Galadriel was more far-sighted in this than Celeborn; and she perceived from the beginning that Middle-earth could not be saved from the "residue of evil" that Morgoth had left behind him save by a union of all the peoples who were in their way and in their measure opposed to him. She looked upon the Dwarves also with the eye of a commander, seeing in them the finest warriors to pit against the Orcs. (Unfinished Tales [UT] 246-7)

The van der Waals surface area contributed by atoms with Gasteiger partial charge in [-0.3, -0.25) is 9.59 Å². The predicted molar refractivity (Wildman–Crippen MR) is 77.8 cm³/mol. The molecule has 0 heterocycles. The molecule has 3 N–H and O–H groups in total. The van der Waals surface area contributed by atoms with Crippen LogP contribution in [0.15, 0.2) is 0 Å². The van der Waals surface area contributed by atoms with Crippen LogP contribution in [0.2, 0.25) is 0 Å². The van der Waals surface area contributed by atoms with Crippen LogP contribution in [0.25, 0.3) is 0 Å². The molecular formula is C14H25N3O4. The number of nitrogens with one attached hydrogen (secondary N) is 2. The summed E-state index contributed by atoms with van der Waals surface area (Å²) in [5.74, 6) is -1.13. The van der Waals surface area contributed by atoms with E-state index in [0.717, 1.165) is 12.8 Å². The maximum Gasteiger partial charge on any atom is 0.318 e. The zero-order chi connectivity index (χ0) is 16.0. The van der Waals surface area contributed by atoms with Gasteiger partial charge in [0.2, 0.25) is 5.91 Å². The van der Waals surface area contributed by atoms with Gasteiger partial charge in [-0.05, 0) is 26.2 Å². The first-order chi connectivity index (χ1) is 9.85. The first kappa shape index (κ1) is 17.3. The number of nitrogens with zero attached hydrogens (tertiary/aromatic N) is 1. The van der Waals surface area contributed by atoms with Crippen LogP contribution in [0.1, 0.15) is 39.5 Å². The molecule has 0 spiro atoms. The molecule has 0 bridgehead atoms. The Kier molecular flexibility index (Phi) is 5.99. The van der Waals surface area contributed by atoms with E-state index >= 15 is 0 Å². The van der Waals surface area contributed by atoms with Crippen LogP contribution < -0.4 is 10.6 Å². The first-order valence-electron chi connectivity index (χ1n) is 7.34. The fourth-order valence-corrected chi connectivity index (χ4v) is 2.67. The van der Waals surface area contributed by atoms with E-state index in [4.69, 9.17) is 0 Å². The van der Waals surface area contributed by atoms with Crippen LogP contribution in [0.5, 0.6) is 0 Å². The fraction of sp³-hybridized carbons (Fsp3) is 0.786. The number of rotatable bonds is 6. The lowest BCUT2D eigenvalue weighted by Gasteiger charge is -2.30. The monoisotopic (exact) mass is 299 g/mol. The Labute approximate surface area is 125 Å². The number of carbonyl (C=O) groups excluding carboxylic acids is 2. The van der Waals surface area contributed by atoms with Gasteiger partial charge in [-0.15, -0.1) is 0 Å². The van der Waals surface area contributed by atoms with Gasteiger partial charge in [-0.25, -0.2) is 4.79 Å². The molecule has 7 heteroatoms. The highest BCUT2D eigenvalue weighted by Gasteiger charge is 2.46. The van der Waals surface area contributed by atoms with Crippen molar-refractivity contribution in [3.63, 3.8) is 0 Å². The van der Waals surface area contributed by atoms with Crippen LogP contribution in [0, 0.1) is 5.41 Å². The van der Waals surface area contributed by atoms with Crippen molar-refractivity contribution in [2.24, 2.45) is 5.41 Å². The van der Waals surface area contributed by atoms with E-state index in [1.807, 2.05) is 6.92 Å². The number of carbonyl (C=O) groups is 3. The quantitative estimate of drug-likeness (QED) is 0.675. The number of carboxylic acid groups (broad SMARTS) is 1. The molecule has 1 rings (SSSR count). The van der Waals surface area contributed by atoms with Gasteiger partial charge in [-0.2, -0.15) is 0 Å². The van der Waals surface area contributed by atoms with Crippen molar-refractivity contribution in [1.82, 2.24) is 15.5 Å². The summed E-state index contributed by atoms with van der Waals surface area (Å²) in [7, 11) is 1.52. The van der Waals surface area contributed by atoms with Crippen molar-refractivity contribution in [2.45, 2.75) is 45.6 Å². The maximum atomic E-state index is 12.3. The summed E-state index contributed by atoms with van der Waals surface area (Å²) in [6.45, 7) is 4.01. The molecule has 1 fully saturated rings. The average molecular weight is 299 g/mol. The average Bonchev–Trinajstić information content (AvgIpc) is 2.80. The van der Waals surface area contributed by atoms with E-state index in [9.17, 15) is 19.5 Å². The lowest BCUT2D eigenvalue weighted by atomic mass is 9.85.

Far from their earlier "friendship to the kin of Melko," the Dwarves are an important--necessary, even--part of the removal of the greatest evils in the mortal world. Dwarves are the "finest warriors" in the struggle against evil (a notion already suggested by the Gurkha-derived war cry in Lord of the Rings).